WASHINGTON (AP) — President Donald Trump Republicans seized victory in Indiana’s high-profile Senate contest on Tuesday, defeating Democratic incumbent Joe Donnelly and making the Democrats’ narrow path to a Senate majority ever slimmer.
Trump-backed businessman Mike Braun’s win came as Republicans clung to delicate majorities in the House and Senate, and an anxious nation watched to see whether voters would reward or reject the GOP in the first nationwide election of Trump’s turbulent presidency.
With control of Congress and statehouses across the nation at stake, many of the nation’s top elections were too close to call.
Democrats won contested House races in Florida and Virginia, while a Republican beat back an aggressive challenge in Kentucky.
In the leadup to the election, anxious Republicans privately expressed confidence in their narrow Senate majority but feared the House could slip away. The GOP’s grip on high-profile governorships in Florida , Georgia and Wisconsin were at risk as well.
Fundraising, polls and history were not on the president’s side.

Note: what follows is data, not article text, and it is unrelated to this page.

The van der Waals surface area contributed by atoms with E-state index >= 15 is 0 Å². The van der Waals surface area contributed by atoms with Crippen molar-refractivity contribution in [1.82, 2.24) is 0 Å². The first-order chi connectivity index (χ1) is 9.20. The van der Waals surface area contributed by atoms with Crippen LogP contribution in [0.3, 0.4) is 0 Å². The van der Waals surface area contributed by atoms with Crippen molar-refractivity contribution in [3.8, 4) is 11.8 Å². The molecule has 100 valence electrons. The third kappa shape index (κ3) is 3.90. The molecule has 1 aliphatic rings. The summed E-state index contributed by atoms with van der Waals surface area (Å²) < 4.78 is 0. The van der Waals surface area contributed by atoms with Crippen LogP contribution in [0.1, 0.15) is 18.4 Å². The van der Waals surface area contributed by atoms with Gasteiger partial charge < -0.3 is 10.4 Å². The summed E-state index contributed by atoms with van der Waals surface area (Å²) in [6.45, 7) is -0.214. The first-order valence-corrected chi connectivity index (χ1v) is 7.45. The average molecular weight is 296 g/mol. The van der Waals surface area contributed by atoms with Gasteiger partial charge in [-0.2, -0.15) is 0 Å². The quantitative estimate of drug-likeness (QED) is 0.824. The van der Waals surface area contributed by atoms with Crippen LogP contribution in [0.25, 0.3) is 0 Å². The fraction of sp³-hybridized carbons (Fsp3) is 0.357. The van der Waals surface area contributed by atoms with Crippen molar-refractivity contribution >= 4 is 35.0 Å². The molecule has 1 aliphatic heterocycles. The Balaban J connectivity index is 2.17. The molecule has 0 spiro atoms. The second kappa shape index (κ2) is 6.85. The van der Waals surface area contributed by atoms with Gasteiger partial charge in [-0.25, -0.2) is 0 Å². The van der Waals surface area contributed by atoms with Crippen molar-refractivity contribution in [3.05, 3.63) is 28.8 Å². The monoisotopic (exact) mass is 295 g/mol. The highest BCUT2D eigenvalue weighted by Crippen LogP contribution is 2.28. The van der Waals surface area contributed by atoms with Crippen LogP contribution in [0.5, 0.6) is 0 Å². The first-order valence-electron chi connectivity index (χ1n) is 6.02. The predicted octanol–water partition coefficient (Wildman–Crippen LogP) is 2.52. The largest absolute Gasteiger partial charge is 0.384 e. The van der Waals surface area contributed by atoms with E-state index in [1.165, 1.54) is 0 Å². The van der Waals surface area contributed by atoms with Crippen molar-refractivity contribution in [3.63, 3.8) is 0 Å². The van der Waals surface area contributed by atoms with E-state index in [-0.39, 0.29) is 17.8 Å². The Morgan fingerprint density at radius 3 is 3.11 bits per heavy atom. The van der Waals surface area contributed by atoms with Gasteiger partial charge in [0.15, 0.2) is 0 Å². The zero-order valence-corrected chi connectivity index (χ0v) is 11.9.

“Everything we have achieved is at stake,” Trump declared in his final day of campaigning.
Long lines and malfunctioning machines marred the first hours of voting in some precincts, including in Georgia, where some voters reported waiting up to three hours to vote in a hotly contested gubernatorial election. More than 40 million Americans had already voted, either by mail or in person, breaking early voting records across 37 states, according to an AP analysis.
Nearly 40 percent of voters cast their ballots to express opposition to the president, according to AP VoteCast, a national survey of the electorate, while one-in-four said they voted to express support for Trump.
The nationwide survey indicated that nearly two-thirds said Trump was a reason for their vote.
Overall, 6 in 10 voters said the country was headed in the wrong direction, but roughly that same number described the national economy as excellent or good.
Two issues more than any others were on voters’ minds: 25 percent described health care and immigration as the most important issues in the election.
Trump encouraged voters to view the first nationwide election of his presidency as a referendum on his leadership, pointing proudly to the surging economy at recent rallies.
He bet big on a xenophobic closing message, warning of an immigrant “invasion” that promised to spread violent crime and drugs across the nation. Several television networks, including the president’s favorite Fox News Channel, yanked a Trump campaign advertisement off the air on the eve of the election, determining that its portrayal of a murderous immigrant went too far.